Plan would trim hundreds of millions from price
SACRAMENTO – A new plan to rescue Southern California Edison unveiled by several lawmakers Friday would trim several hundred millions dollars from the price Gov. Gray Davis has proposed paying for the utility’s transmission lines.
The bill significantly alters the rescue deal Davis crafted to keep the embattled utility out of bankruptcy.
Davis offered $2.76 billion, or 2.3 times book value for the 6,000 miles of transmission lines. The bill, by Assembly Speaker Robert Hertzberg, D-Van Nuys, and three other lawmakers, would offer Edison twice book value for the lines.
“That’s less than market value for the transmission lines,” said Paul Hefner, spokesman for Hertzberg.
Brian Bennett, Edison vice president of external affairs, estimated that would be $2.4 billion, of which $1.2 billion would go to retire the utility’s debts against the transmission system.
Despite the changes, Davis said he was glad to see the “flurry of activity” in the Legislature concerning a proposal many consider politically dangerous.
“I am optimistic that some modifications to the Edison Memorandum of Understanding will be approved, perhaps as early as next week,” he said.
The bill’s other authors are Democratic Assembly members Fred Keeley of Boulder Creek, John Dutra of Fremont and Jackie Goldberg of Los Angeles.
The plan costs much less than the governor’s plan, Keeley said.
“It proposes to buy the transmission system for less money and it creates a mechanism for reducing the amount that’s paid to generators,” Keeley said.
The bill uses Davis’ deal with Edison as a framework, but alters it in several ways, including creating a trust that would pay Edison’s power debts at 70 cents on the dollar.
Money in the trust would come from a loan Edison would take out against the transmission lines, while the sale to the state was pending. The trust to repay the generators would be operated by the state and the Public Utilities Commission, which will review all claims by generators and then offer them 70 percent, Keeley said.
The bill would also:
— Establish an account to allow consumers to benefit as power costs fall. The governor’s plan has a similar account, but Keeley says this bill would require that any surplus be returned to utility customers.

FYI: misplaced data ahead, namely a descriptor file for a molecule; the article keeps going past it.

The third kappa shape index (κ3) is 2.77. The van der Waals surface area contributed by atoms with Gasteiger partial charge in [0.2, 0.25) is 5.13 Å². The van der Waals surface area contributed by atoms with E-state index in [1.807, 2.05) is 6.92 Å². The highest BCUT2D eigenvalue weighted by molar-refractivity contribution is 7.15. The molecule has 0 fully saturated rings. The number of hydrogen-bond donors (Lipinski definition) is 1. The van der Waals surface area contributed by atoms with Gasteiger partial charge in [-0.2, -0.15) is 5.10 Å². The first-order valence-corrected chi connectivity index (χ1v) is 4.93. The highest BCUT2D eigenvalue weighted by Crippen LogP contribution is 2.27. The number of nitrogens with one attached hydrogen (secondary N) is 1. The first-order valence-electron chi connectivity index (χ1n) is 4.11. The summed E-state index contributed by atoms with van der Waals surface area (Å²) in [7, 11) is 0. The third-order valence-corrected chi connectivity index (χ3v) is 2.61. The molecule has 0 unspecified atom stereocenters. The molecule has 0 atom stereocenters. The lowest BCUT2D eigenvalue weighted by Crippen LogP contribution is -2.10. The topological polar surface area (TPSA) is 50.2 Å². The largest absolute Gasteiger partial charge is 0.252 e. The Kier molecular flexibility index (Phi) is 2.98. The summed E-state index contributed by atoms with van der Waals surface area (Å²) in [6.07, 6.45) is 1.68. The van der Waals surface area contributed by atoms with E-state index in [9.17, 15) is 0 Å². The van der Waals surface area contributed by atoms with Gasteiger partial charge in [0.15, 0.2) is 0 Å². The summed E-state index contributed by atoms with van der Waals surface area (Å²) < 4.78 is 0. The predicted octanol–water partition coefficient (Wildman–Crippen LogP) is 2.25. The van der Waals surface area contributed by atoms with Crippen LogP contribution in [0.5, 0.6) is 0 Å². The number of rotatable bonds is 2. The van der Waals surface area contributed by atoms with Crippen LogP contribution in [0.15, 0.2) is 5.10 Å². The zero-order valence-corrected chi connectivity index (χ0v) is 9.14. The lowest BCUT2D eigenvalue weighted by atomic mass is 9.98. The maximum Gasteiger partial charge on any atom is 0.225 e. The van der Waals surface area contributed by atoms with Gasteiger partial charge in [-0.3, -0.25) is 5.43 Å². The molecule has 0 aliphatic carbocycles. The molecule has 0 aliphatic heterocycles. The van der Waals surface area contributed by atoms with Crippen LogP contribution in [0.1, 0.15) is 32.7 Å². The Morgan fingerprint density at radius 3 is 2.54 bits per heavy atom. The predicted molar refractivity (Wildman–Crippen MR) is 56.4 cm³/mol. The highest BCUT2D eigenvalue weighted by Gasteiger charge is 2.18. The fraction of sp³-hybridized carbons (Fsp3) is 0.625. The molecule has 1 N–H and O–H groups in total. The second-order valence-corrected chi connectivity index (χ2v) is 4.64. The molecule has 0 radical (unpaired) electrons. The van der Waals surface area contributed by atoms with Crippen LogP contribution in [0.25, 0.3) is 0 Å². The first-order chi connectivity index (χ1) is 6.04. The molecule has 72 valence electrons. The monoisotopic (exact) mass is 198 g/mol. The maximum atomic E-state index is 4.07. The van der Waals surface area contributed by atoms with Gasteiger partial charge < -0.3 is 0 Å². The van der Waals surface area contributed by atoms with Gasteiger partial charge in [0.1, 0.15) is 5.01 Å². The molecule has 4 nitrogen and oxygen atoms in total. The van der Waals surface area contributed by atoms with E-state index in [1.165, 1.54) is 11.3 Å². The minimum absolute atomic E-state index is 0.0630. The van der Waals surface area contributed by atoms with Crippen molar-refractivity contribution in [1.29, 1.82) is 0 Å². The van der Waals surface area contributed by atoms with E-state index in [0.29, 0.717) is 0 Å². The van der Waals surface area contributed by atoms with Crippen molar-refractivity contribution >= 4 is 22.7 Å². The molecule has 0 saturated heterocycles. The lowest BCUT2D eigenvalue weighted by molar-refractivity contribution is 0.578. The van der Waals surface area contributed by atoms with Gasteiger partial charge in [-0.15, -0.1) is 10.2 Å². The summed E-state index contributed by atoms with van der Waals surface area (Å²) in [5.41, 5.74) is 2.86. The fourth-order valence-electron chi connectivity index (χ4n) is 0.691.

— Require power suppliers selling into California’s market to increase their “green” energy profile. Keeley says this will lessen the state’s dependence on natural gas.
— Let the state retain long-term oversight of electricity rates for residential and small-business customers.
— Allow commercial users to buy power in a competitive market, and bypass utilities if they can get lower rates. In return, those customers repay “the preponderance” of Edison’s debts if they leave the system.
“Our proposal protects those who deregulation has hurt most — consumers — and ensures that California never sees a crisis like this again,” Hertzberg said. “It holds accountable those who have taken advantage of us.”
Assembly Republican Caucus spokesman Jamie Fisfis said the Democrat’s plan wouldn’t gain needed bipartisan support because of the direct access clause.
“How can you shift the entire load to big business?” he said, adding that business will “flee the state” if that is approved.
Bennett said there are still additional details the utility would want to see before endorsing the plan, including how much the company could issue in bonds to repay the rest of their debts. Those bonds, which are also included in Davis’ plan, would be repaid by consumers over a decade.
Consumer advocate Harvey Rosenfield said “not one more penny” should be charged to residential consumers.
“Residential users have been the piggy bank for the utilities for five years,” Rosenfield said.
If lawmakers approve a plan that further hikes rates, “there’ll be hell to pay on election day,” he said. “Voters will hold accountable individual lawmakers who vote to make ratepayers pay more so Edison executives and shareholders can enjoy their summer vacations.”